Women walking past a cancer screening tent Photo/thestar.co.ke

Cervical cancer, which one of the most preventable and curable malignancy remains a great threat to women’s health.

Annually, more than 300,000 women die due to cervical cancer in the world  with Kenya recording an increase of about 5,000 deaths since 2012 and more than 6,000 new cases.

The rising cervical cancer deaths is crippling the medical advancement made for women in maternal health and HIV care.

Sadly, nine out of 10 women who die from it are from developing countries, but each death caused by cervical cancer can be prevented and early treatment has been proven to be cost-effective.

The World Health Organization (WHO) is currently working to have all girls world-wide vaccinated against the Human Papillomavirus (HPV).

HPV is a virus that is commonly transmitted sexually. It is known to cause cervical cancer if left untreated.

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“Young girls and boys can be vaccinated against the virus to reduce the global impact of cervical cancer. The immunization should be carried out to the young ones aged between 9-14 years before they are sexually active and are exposed to HPV. This is because when a person is once infected by the virus, then the vaccine against the virus might not be as effective or cannot work at all,” states Chemtai Mungo an obstetrician and gynecologist at the University of California.

The Ministry of Health (MoH) in the country has initiated an immunization campaign against HPV virus for girls aged 9-14 years.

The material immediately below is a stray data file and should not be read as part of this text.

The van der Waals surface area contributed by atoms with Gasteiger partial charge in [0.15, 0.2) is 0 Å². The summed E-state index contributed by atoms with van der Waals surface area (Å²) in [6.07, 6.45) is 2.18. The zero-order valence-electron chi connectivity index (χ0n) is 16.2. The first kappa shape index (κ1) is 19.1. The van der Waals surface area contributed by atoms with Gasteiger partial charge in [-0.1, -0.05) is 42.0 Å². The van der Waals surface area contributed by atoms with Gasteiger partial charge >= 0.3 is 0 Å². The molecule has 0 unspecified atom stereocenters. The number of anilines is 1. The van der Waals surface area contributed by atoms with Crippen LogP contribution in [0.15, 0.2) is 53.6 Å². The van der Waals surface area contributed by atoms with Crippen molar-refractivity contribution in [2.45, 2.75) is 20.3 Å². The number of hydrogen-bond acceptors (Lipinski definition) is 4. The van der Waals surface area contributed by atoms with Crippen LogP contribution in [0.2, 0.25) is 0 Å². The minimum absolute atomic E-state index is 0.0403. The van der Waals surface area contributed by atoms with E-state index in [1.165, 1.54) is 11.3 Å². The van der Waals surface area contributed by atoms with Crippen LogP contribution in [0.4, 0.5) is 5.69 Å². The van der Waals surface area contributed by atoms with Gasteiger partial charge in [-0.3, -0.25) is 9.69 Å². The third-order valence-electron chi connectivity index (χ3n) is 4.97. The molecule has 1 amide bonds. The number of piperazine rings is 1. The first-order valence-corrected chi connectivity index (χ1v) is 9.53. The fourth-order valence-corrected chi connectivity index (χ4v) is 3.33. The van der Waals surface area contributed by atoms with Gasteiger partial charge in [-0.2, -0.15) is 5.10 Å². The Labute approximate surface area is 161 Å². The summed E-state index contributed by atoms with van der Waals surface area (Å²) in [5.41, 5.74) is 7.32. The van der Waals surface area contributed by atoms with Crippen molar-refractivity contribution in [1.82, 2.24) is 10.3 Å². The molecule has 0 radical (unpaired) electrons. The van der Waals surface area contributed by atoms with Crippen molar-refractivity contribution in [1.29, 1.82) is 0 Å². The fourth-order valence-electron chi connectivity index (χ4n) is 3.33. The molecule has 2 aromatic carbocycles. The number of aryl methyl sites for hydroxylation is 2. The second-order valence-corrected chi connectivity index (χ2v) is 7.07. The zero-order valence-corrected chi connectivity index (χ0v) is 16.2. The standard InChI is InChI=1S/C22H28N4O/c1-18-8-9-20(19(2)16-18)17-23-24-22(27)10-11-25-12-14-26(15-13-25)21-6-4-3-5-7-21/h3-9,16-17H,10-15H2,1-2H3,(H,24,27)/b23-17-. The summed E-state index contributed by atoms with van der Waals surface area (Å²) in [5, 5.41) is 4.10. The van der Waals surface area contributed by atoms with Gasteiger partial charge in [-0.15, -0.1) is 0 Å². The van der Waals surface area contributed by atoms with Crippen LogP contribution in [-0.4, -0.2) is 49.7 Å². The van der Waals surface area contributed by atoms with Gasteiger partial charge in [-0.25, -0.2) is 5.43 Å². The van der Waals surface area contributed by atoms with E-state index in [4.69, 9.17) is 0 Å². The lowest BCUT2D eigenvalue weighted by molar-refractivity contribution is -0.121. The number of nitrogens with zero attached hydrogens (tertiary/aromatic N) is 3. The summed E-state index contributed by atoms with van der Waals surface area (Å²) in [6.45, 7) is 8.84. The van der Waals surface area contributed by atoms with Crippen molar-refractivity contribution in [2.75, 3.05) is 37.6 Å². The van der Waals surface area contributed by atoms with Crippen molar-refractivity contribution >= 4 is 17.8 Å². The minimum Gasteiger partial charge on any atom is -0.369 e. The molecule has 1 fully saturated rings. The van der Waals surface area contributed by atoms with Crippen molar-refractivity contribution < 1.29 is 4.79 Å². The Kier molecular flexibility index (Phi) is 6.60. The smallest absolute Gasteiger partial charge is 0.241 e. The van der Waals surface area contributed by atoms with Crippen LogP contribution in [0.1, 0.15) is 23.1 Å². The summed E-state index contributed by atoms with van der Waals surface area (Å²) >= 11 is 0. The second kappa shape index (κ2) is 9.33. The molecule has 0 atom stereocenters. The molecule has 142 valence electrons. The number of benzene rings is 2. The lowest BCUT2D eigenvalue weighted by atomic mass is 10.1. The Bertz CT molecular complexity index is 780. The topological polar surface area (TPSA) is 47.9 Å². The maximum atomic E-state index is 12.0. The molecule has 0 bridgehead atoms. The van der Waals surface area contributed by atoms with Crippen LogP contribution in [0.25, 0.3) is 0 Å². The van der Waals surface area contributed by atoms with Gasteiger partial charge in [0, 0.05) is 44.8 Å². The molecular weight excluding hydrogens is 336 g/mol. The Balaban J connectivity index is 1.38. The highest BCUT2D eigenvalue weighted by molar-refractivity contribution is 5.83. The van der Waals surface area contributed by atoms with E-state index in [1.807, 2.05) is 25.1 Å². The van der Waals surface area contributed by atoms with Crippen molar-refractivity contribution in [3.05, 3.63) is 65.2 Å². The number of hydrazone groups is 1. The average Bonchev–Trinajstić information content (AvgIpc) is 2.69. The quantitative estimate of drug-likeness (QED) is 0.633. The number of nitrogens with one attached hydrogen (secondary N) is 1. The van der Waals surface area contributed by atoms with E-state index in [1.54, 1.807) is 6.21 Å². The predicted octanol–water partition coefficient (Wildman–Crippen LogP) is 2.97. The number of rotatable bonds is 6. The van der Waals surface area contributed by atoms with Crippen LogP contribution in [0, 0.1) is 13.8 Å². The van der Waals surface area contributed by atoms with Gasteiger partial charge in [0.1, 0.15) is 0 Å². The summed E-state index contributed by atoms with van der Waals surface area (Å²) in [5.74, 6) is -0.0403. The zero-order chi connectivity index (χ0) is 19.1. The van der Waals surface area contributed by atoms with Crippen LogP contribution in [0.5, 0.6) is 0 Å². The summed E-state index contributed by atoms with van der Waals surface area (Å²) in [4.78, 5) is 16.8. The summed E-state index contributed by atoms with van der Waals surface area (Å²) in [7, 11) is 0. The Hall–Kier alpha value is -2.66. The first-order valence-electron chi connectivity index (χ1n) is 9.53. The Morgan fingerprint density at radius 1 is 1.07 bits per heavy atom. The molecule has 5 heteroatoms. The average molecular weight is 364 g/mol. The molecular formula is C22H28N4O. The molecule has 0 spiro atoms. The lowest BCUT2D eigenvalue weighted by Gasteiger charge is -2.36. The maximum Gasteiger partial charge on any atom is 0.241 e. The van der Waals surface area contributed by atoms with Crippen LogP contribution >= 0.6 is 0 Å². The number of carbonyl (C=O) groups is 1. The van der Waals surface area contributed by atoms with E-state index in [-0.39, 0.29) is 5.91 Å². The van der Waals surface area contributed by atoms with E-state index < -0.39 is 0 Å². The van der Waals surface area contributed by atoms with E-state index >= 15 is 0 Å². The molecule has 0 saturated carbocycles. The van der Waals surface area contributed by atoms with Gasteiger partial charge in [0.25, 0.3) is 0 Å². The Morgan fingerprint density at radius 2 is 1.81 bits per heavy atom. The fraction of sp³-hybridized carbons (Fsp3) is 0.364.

The Cabinet Secretary of Health Sicily Kariuki has cited that MoH will use the quadrivalent vaccine which fights HPV18, HPV16, HPV11 and HPV6 viruses which are linked to genital warts.

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Boys also can still be vaccinated against types of HPV connected to cervical cancer as it will help to protect the girls from the transmission of the virus.

With advancement in technology women can easily and comfortably perform a test on themselves with the HPV-self test.

“The HPV test further produces the results on the same day giving women who tested positive an opportunity to seek early treatment. This not only can prevent cervical cancer in women but also save many lives,” said Ms Mungo.

WHO is also working to ensure older women can easily access screening diagnosis, treatment of invasive cancers at early stages and availability of soothing care for the patients.

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Early screening of cervical cancer through pap-smear has nonetheless been a challenge to third world countries due to lack of adequate resources.

Statistically, only 3-5 percent of Kenyan women have undergone the screening process for cancer.

Successful treatment can be administered to women who have had an early detection of cervical cancer.

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According to WHO, political commitment from governments around the world and international cooperations are needed to implement cost-effective measures, strategies for resource mobilization and support equitable access towards elimination of cervical cancer.

“Elimination of cervical cancer as a global health problem is within reach for all countries. We know what works, and we now need to scale up our actions to prevent and control this disease,” said Dr Princes Simelela, WHO’s Assistant Director-General for Family, Women’s and Children’s Health.

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